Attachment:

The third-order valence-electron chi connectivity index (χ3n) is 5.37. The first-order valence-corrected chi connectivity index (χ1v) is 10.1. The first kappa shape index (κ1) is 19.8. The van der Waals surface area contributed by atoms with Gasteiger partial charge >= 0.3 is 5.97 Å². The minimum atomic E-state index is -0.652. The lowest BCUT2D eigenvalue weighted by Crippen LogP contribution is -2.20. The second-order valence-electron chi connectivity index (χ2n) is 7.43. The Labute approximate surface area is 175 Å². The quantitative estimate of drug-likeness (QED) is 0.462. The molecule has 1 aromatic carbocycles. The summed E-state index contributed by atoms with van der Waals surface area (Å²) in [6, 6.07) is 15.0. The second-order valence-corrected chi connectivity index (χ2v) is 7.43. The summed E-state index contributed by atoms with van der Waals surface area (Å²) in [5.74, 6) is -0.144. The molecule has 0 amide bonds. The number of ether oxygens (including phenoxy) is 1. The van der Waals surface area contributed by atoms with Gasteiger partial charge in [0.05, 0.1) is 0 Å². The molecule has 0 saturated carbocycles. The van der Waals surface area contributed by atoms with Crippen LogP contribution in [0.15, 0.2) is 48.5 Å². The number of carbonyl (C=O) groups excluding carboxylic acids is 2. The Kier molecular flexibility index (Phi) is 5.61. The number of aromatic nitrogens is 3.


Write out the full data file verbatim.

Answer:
The third-order valence-electron chi connectivity index (χ3n) is 5.37. The first-order valence-corrected chi connectivity index (χ1v) is 10.1. The first kappa shape index (κ1) is 19.8. The van der Waals surface area contributed by atoms with Gasteiger partial charge >= 0.3 is 5.97 Å². The minimum atomic E-state index is -0.652. The lowest BCUT2D eigenvalue weighted by Crippen LogP contribution is -2.20. The second-order valence-electron chi connectivity index (χ2n) is 7.43. The Labute approximate surface area is 175 Å². The quantitative estimate of drug-likeness (QED) is 0.462. The molecule has 1 aromatic carbocycles. The summed E-state index contributed by atoms with van der Waals surface area (Å²) in [6, 6.07) is 15.0. The second-order valence-corrected chi connectivity index (χ2v) is 7.43. The summed E-state index contributed by atoms with van der Waals surface area (Å²) in [5.74, 6) is -0.144. The molecule has 0 amide bonds. The number of ether oxygens (including phenoxy) is 1. The van der Waals surface area contributed by atoms with Gasteiger partial charge in [0.05, 0.1) is 0 Å². The molecule has 0 saturated carbocycles. The van der Waals surface area contributed by atoms with Crippen LogP contribution in [0.15, 0.2) is 48.5 Å². The number of carbonyl (C=O) groups excluding carboxylic acids is 2. The Kier molecular flexibility index (Phi) is 5.61. The number of aromatic nitrogens is 3.